8. Mark Says:

    Seems Redfin will have higher technology costs spread across a lower revenue base. First, because Redfin is just starting out and second because Redfin only keeps a small percentage of the commission. Just scaling the company will be difficult because each new agent is a paid employee.

    Also, what incentive does the employee have to make new transactions if they are paid a salary? Government employees aren’t really motivated to create new paperwork for themselves if they are going to get the same paycheck no matter what.

  9. Todd Kolber Says:

    I don’t believe just having lots of listings is a good indicator of sales. Everyone now has listings. C21 offices with 250 agents here in So. Cal. have a lot of listings, but I have also seen some of the listings end up at three different brokerage offices before they sell. So, just because Redfin only has 30 listings doesn’t mean they are doing poorly. I have zero listings and I’m doing deals.

    Also, the salary pay for real estate employees is exactly how I will hire. The benefit to them will be flexible hours and no responsibility for bringing in clients. They will just handle transactions and still have time for a family. They won’t be working all hours of the night driving clients here and there, so I think that has great value too.

    Our site is not fancy like Redfin and Zillow. It just has links to the public versions of the local MLS’s here in Southern California if they are available. I’ve checked traditional broker sites and they don’t have all the listings like the MLS’s do. I believe people want robust information before they have to commit to an agent and that means giving them every listing. I have to use an IDX for Orange County and eventually will ad some others, but I do not make clients give me personal information to use it. This country was founded and is about freedom and so is U.S. Real Estate Depot.

    Redfin is still doing deals based on percentage. Even if it is only 1/3 of the selling office commission, have you seen the prices of properties in Cupertino? We are different in that all deals are $5000 flat fee and for you flat fee bashers, we don’t disappear after the contract has been written, negotiated, and accepted. Usually the listing agent will make more trips to the property, but we do discuss it and mostly it is because of logistics. The buyer has to do a little more work and doesn’t get the fancy site, but it’s a choice they get to make and that’s freedom.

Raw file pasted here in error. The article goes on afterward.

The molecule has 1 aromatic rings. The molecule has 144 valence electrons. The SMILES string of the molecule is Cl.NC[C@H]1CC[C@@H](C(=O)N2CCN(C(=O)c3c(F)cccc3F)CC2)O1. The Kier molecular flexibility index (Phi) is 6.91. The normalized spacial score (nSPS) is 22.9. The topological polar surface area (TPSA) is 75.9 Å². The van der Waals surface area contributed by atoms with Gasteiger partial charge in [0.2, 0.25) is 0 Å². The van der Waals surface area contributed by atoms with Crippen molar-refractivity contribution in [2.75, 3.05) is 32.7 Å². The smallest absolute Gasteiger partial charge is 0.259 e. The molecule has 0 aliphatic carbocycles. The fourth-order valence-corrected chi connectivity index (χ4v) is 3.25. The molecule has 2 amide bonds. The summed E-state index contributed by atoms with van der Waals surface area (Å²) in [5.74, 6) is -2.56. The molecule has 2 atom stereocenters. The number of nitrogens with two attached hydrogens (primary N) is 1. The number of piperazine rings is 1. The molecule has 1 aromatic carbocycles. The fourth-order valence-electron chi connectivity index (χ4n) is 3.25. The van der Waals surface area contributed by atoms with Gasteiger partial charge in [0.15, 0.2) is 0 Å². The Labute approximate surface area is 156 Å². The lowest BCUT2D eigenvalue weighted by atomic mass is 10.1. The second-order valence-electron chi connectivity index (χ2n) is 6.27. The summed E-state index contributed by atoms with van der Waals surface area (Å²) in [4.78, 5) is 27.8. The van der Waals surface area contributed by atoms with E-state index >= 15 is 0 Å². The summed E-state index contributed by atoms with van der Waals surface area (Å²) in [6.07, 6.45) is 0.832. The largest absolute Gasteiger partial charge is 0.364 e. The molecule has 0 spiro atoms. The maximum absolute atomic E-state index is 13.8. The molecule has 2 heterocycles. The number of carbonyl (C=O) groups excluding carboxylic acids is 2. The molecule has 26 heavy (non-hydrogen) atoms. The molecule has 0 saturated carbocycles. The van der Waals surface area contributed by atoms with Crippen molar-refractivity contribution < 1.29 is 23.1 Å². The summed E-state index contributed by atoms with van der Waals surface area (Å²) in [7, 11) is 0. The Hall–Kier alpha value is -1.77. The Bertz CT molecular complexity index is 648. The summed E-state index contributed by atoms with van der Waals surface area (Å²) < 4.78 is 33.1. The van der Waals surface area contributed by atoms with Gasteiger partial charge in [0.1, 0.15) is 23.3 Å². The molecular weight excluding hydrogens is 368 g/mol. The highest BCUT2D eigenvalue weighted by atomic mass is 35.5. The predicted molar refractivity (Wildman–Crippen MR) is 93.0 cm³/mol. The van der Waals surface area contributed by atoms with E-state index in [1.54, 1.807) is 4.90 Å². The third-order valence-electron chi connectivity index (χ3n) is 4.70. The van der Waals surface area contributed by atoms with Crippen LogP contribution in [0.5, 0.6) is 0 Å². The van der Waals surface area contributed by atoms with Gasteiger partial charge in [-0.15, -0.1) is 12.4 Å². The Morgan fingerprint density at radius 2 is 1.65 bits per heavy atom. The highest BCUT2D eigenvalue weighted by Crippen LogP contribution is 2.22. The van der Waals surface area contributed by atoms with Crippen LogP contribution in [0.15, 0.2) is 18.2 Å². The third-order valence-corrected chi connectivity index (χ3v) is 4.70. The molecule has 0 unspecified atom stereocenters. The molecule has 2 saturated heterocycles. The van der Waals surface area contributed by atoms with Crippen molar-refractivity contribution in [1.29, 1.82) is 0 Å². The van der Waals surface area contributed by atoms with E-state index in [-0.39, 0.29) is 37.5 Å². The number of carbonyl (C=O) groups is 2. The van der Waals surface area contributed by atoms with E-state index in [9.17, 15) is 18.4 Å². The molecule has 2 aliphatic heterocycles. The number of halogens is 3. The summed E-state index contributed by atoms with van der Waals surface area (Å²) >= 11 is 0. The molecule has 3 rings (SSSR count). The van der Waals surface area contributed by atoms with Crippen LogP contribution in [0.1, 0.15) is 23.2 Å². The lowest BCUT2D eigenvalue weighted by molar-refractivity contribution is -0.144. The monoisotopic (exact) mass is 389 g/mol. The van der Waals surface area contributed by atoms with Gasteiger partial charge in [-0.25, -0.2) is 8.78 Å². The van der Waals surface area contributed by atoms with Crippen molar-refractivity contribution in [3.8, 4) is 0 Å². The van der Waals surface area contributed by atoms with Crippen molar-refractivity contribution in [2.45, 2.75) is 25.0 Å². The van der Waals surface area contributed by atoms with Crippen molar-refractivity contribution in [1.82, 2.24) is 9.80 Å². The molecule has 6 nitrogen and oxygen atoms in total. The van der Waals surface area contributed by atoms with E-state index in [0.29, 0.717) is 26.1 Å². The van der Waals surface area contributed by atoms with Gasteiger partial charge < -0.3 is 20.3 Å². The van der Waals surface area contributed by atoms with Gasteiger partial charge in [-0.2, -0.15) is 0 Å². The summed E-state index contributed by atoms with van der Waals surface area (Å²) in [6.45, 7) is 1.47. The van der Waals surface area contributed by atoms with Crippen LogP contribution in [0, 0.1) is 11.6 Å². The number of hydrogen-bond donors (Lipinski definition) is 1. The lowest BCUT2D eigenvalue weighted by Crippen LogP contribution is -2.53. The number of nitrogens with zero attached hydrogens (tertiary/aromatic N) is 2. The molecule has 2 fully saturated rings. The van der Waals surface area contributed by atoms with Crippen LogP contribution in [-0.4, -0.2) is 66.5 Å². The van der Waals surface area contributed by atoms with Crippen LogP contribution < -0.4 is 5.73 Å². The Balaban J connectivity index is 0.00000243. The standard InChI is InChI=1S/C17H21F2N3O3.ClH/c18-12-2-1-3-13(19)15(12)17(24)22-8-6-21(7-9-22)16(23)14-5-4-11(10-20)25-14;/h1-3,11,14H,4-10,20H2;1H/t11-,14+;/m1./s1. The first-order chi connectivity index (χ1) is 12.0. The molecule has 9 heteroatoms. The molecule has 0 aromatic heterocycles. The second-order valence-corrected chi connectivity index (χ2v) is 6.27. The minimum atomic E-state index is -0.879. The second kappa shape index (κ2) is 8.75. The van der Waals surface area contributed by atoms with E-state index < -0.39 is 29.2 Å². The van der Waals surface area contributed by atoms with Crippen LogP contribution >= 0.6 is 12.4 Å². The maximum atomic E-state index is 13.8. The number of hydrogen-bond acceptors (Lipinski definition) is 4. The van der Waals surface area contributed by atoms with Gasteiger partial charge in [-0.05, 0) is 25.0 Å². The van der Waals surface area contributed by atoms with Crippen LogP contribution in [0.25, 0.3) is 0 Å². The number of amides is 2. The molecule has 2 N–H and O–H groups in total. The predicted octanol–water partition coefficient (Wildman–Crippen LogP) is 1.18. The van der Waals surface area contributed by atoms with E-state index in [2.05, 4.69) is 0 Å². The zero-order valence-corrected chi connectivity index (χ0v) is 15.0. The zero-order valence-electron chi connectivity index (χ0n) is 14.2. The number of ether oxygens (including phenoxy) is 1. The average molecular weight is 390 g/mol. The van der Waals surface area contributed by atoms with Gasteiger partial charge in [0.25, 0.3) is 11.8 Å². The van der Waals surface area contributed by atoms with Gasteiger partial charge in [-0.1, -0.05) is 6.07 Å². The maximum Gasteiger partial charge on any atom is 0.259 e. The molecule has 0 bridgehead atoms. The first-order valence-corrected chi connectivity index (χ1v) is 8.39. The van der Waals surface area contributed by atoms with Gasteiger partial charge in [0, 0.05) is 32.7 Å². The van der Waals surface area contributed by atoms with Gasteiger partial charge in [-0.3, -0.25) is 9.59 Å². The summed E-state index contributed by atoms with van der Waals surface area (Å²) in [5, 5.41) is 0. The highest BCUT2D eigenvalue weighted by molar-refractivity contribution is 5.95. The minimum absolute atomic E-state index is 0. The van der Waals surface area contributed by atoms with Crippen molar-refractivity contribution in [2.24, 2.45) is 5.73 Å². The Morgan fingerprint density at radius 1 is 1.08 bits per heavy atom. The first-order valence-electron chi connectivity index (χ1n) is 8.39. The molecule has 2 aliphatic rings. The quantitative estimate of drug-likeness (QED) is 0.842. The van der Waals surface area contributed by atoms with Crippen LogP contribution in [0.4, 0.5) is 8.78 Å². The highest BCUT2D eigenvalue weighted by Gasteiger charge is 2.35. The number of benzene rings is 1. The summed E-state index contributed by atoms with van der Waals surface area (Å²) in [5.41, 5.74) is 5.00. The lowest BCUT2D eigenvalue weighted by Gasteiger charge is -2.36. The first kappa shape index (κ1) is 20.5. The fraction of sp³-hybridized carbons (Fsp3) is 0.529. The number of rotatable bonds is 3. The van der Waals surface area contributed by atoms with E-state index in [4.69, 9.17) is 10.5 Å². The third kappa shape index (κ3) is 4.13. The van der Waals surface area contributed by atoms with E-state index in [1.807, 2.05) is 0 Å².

There is plenty of room for other business models to enter the $65bil real estate commission pool. Best of luck to them all!

  10. Garth Says:

    They just released a PDF that discloses that they have sold 200 houses in Seattle.

  11. Todd Kolber Says:

    Redfin puts out all these press releases, but a lot of them aren’t making sense to me. Someone stated that Redfin is losing money, but they have completed over 200 transactions just in Washington. They claim they have no advertising costs in this latest disclosure, so how could they be losing money? Also, their move into Southern California isn’t all truthful. By their own admission, all of their agents have completed at least 25 transactions, but they have a guy that has had his license for only a few weeks. There is no address yet for a Southern California office. The employing broker is Redfin San Francisco. Maybe what they claim is happening in Washington, but I’m not seeing it happen here in Southern California because there is so much competition. There is my company U.S. Real Estate Depot, Inc. covering most all parts of Southern California. There is BuySide Realty in San Diego and then there is Catalist Homes covering the coastal regions of Southern California and they have a fancy website, lots of experience and enough capital to crush Redfin at the blink of an eye. I just don’t see it, but maybe I’m missing something. I think these guys are just good at getting newspapers to write about them. I haven’t found newspapers to produce information in the best interest of consumers. I have seen newspapers (LA Times and Robert Bruss) write articles that have the realtor’s best interest promoted. This may be because the realtors and brokers are buying those full page ads???

  12. George Says:

    How about – I heard they they are backed by Etrade and Paul Allen of Microsoft.

  13. tkolber Says: